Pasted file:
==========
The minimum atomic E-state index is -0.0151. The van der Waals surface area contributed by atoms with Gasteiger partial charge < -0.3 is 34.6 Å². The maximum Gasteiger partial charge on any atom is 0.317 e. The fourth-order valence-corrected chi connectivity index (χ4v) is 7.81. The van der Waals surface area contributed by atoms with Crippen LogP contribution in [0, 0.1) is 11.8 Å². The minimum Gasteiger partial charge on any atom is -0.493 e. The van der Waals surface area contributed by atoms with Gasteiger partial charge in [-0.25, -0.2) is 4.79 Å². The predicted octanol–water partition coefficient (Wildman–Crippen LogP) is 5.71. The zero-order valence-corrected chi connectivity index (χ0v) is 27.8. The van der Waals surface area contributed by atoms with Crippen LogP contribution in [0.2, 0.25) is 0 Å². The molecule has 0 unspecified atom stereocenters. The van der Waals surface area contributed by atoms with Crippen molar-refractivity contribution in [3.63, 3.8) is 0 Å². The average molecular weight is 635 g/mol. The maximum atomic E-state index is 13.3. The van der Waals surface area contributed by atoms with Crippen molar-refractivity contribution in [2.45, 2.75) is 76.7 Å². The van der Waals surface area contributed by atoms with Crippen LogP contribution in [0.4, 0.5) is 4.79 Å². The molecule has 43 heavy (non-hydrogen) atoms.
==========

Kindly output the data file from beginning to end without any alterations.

The minimum atomic E-state index is -0.0151. The van der Waals surface area contributed by atoms with Gasteiger partial charge < -0.3 is 34.6 Å². The maximum Gasteiger partial charge on any atom is 0.317 e. The fourth-order valence-corrected chi connectivity index (χ4v) is 7.81. The van der Waals surface area contributed by atoms with Crippen LogP contribution in [0, 0.1) is 11.8 Å². The minimum Gasteiger partial charge on any atom is -0.493 e. The van der Waals surface area contributed by atoms with Gasteiger partial charge in [-0.25, -0.2) is 4.79 Å². The predicted octanol–water partition coefficient (Wildman–Crippen LogP) is 5.71. The zero-order valence-corrected chi connectivity index (χ0v) is 27.8. The van der Waals surface area contributed by atoms with Crippen LogP contribution in [0.2, 0.25) is 0 Å². The molecule has 0 unspecified atom stereocenters. The van der Waals surface area contributed by atoms with Crippen molar-refractivity contribution in [3.63, 3.8) is 0 Å². The average molecular weight is 635 g/mol. The maximum atomic E-state index is 13.3. The van der Waals surface area contributed by atoms with Crippen molar-refractivity contribution in [2.45, 2.75) is 76.7 Å². The van der Waals surface area contributed by atoms with Crippen LogP contribution in [0.4, 0.5) is 4.79 Å². The molecule has 43 heavy (non-hydrogen) atoms.